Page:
blogging to avoid doing housework

So it was 61 degrees in the house when I got home from work (going to have to start leaving the heat on during the day I guess), and it’s taken me FOREVER to warm up. Granted, an hour later it’s still 66 degrees, but I’m quite warm now after putting on a thick pull-over sweater underneath my fleece robe. I’m about to take off the sweater actually. This is why I can’t ever wear these things out – because in about 5 minutes, I overheat but can’t take it off since I anticipated being hot and only wore a cami underneath. I usually forget deodorant, too.

Anyway. So I’m throwing a Christmas party on Saturday, and am planning on going all out with the hors d’oeurves. Plus I’m going to make a “Birch de Noel” – Martha’s white chocolate take on the buche de noel. The picture was so cool-looking that I decided I’d rather make it than babka. I might still make babka. We’ll see.

But I’m being ridiculously detailed in my planning for this party. I made myself a timeline and a schedule (is that the same thing?) and a shopping list and all that. Even spent all of yesterday finishing this table runner —

Though not as pretty as the picture (if anyone cares, this is also one of Martha’s inspirations), it actually turned out a lot better than I anticipated.

Anyway, this afternoon – on the Party Schedule – I’m supposed to deep clean the house. At this point in the afternoon, I’m kind of seeing “deep clean” as meaning that I’ll clean the bathroom, do a couple of loads of laundry, wash the dishes, and probably sweep. That’s more like “normal clean,” but hey, I generally keep things fairly clean anyway… (I’m much better at housekeeping now).

So I’m watching/listening to A Christmas Carol since Matt hates Christmas movies. We spent way too much time the other day talking about whether George Bailey is a “common, everyday yokel” or not. (Really, the debate was about whether that movie is a parable or not…and whether the moral — no man who has friends is a failure or whatever it is — was actually true.) I think my argument should be obvious, though he did make a pretty good point at times. Good, if jaded. So you know.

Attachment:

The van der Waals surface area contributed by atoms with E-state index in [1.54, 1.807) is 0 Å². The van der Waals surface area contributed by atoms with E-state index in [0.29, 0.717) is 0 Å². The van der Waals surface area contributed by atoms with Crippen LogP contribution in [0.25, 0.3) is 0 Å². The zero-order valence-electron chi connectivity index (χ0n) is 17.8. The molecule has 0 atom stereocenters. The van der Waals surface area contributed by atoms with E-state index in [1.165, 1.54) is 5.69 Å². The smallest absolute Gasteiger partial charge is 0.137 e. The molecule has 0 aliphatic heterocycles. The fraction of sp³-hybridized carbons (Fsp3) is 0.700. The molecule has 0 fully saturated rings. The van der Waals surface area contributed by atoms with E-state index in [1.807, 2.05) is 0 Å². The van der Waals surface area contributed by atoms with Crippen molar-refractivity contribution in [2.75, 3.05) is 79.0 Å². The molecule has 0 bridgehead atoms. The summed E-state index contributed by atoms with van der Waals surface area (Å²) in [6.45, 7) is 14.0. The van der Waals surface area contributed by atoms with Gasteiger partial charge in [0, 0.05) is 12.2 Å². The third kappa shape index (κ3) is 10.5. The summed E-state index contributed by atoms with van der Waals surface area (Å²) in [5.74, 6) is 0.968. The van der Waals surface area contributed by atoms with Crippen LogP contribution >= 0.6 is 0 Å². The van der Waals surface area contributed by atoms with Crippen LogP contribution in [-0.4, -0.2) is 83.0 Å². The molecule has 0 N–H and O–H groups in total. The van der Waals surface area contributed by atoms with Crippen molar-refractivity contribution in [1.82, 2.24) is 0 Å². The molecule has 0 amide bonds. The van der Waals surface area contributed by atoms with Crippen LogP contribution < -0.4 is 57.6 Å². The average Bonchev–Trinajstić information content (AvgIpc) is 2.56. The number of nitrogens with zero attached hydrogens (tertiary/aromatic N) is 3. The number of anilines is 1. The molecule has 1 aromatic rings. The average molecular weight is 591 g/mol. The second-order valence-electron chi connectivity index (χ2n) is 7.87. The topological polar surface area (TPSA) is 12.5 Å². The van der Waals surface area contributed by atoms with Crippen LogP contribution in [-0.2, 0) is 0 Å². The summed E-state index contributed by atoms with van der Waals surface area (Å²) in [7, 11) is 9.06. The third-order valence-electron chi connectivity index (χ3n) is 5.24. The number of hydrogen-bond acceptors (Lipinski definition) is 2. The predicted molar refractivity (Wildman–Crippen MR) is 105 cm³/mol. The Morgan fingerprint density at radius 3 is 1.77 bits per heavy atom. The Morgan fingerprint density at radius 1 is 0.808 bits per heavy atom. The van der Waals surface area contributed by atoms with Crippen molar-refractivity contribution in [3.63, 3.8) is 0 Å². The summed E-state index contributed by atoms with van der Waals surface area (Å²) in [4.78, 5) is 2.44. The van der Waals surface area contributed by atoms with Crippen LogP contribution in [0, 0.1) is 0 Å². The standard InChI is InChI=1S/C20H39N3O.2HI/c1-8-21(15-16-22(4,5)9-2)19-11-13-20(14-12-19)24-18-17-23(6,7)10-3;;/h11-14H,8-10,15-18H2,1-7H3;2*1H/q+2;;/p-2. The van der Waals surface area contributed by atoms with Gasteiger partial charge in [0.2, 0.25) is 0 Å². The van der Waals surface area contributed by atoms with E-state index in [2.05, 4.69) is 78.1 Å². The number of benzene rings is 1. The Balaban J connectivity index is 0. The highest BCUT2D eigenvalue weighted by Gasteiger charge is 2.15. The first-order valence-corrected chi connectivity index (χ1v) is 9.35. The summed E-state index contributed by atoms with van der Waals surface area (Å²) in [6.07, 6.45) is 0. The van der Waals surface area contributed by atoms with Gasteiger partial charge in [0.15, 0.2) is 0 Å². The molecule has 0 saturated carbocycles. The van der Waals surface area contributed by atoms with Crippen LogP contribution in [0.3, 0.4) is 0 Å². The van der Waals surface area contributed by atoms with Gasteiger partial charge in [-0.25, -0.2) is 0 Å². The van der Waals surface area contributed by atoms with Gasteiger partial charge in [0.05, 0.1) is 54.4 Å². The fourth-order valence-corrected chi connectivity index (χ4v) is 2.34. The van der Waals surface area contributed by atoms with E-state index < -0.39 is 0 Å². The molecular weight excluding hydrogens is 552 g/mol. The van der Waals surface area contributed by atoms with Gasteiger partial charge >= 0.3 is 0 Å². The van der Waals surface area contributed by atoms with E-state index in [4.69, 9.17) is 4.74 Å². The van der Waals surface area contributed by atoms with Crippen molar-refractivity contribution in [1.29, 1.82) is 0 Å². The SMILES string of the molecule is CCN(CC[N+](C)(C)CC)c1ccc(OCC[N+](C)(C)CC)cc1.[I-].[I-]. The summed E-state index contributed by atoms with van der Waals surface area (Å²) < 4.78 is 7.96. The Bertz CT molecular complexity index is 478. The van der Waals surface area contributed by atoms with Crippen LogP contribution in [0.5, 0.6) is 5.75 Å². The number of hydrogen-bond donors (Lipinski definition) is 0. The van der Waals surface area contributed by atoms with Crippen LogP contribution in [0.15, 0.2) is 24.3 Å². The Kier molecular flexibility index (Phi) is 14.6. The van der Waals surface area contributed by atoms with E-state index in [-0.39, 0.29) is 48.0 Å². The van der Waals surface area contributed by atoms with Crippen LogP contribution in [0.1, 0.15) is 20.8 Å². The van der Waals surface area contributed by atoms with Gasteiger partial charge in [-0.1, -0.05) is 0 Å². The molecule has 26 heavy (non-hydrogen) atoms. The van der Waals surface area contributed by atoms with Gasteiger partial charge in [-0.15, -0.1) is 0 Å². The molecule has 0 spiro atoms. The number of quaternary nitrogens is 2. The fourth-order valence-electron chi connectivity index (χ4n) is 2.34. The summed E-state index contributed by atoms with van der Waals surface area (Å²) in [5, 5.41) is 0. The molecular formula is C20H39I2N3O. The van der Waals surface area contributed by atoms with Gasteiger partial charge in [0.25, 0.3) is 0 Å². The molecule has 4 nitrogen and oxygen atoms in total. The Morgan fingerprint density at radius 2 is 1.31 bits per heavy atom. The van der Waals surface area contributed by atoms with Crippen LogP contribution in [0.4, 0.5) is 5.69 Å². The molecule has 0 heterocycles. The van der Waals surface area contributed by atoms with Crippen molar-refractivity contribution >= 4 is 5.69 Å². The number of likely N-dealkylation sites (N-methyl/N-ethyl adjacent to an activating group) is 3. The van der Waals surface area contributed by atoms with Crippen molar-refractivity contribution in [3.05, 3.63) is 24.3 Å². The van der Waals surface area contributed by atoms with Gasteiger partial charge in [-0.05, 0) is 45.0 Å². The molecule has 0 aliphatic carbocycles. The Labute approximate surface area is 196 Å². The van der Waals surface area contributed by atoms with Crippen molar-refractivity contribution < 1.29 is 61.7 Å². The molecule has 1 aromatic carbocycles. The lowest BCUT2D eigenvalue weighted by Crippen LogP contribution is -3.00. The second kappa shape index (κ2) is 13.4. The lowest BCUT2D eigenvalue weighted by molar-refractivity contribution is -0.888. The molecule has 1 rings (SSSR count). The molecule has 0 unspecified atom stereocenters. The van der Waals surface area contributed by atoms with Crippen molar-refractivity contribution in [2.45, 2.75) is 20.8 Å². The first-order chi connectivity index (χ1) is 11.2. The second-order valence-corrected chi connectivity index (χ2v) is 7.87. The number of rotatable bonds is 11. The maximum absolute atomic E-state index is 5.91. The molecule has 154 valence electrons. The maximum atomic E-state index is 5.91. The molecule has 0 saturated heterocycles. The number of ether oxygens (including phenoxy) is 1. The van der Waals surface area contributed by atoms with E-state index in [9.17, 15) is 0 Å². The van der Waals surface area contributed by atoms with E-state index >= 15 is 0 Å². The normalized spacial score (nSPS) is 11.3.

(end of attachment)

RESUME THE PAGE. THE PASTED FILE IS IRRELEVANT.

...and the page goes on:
I’m doing a fabulous job of not cleaning the house. Guess at least I should put a load of laundry in…

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4 thoughts on “blogging to avoid doing housework

  1. Man, I wish M and I could come to your party. It’s going to be pretty amazing, sounds/looks like, and that runner is so cool.

    I don’t understand Matt’s argument, there. Is he saying that George Bailey has no significance if he is, in fact, a symbol in a parable? Or is it that the movie is a parable and therefore insignificant, or? Naturally, I greatly desire to know. Although, every time I get in an argument with somebody who hates this movie, I get emotional and end up doing a lot of yelping, sometimes making a scene.

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    1. Yeah, I wish you guys could come too. It’s going to be the shit.

      And…his argument was basically (in my understanding – which was probably somewhat muddled because of the defensiveness that the argument provoked) that the moral is not true. Which is to say, that your friends are not a measure of your success or failure as a person. He claims that the way that George Bailey’s life affected everyone around him is unusual in its scope and that most people don’t have that much influence on the people around them. Which, of course, is really impossible to say since the situation cannot be duplicated. I tried to end the argument as soon as I could. Of course, Matt also thinks that It’s a Wonderful Life is a “chick flick” (which is his word for any movie that tugs on the heart string). So.

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  2. OK, I’ll weigh in now.

    The Wonderful Life debate reminds me of how hokey some people say the Andy Griffith Show is because, they say, people like Goober and Floyd and Gomer don’t really exist. Well, I happen to know that they DO. I know, and have known, people like that.

    And there are G. Bailey people, too, in this world. I know them. They are not “successes” simply because they have friends, and people without friends are not necessarily “failures.” BUT if you have friends who are friends because of what YOU are in their lives, then I think it does take you out of the “failure” department. This is something I sometimes think about when I feel like a loser–“What would my friends say? Would my family agree?” It usually pulls me up somewhat.

    Also–not related to the debate: It affects me with emotions I can’t quite qualify how much you, Erin, remind me of myself. Especially the Me of several years ago who had a lot more mental energy than I do now. Your planning, your party, your Martha affinity. It’s…nice. : )

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  3. Mom – that’s basically my opinion on the Wonderful Life debate. Sure, not EVERYONE is like George Bailey. Maybe not even most people. But definitely some people are, and if you want your friendships to be a defining factor in your life then I feel like that’s something you can work to achieve.

    And that’s nice of you to say – the last paragraph. šŸ™‚ It makes me feel good. šŸ™‚

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